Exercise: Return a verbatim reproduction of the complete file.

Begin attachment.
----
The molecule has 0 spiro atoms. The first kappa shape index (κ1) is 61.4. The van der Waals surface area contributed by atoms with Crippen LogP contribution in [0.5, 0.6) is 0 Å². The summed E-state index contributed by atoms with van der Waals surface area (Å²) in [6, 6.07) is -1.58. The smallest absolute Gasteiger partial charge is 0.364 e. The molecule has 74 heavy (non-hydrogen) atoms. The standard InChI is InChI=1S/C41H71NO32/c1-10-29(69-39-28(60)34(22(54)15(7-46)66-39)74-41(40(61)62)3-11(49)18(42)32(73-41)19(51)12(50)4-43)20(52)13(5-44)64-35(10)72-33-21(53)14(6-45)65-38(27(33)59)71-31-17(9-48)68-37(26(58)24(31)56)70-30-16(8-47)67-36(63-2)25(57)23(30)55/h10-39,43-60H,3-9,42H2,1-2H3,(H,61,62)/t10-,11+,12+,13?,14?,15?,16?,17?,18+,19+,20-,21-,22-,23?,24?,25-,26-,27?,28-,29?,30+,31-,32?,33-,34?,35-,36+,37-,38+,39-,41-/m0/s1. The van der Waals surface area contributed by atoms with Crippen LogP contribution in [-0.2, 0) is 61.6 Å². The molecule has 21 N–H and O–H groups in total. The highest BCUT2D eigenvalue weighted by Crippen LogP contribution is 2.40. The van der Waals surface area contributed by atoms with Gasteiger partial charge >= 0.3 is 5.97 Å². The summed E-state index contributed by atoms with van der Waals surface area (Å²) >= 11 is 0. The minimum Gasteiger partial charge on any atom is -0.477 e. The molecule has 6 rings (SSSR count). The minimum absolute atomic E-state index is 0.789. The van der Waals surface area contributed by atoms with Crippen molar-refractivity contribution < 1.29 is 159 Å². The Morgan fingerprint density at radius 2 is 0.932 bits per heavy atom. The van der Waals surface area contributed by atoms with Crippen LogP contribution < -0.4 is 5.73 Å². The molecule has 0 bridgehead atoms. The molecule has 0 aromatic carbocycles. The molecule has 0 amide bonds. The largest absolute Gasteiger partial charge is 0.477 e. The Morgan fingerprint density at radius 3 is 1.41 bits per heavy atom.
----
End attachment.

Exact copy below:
The molecule has 0 spiro atoms. The first kappa shape index (κ1) is 61.4. The van der Waals surface area contributed by atoms with Crippen LogP contribution in [0.5, 0.6) is 0 Å². The summed E-state index contributed by atoms with van der Waals surface area (Å²) in [6, 6.07) is -1.58. The smallest absolute Gasteiger partial charge is 0.364 e. The molecule has 74 heavy (non-hydrogen) atoms. The standard InChI is InChI=1S/C41H71NO32/c1-10-29(69-39-28(60)34(22(54)15(7-46)66-39)74-41(40(61)62)3-11(49)18(42)32(73-41)19(51)12(50)4-43)20(52)13(5-44)64-35(10)72-33-21(53)14(6-45)65-38(27(33)59)71-31-17(9-48)68-37(26(58)24(31)56)70-30-16(8-47)67-36(63-2)25(57)23(30)55/h10-39,43-60H,3-9,42H2,1-2H3,(H,61,62)/t10-,11+,12+,13?,14?,15?,16?,17?,18+,19+,20-,21-,22-,23?,24?,25-,26-,27?,28-,29?,30+,31-,32?,33-,34?,35-,36+,37-,38+,39-,41-/m0/s1. The van der Waals surface area contributed by atoms with Crippen LogP contribution in [-0.2, 0) is 61.6 Å². The molecule has 21 N–H and O–H groups in total. The highest BCUT2D eigenvalue weighted by Crippen LogP contribution is 2.40. The van der Waals surface area contributed by atoms with Gasteiger partial charge >= 0.3 is 5.97 Å². The summed E-state index contributed by atoms with van der Waals surface area (Å²) >= 11 is 0. The minimum Gasteiger partial charge on any atom is -0.477 e. The molecule has 6 rings (SSSR count). The minimum absolute atomic E-state index is 0.789. The van der Waals surface area contributed by atoms with Crippen molar-refractivity contribution < 1.29 is 159 Å². The Morgan fingerprint density at radius 2 is 0.932 bits per heavy atom. The van der Waals surface area contributed by atoms with Crippen LogP contribution < -0.4 is 5.73 Å². The molecule has 0 bridgehead atoms. The molecule has 0 aromatic carbocycles. The molecule has 0 amide bonds. The largest absolute Gasteiger partial charge is 0.477 e. The Morgan fingerprint density at radius 3 is 1.41 bits per heavy atom.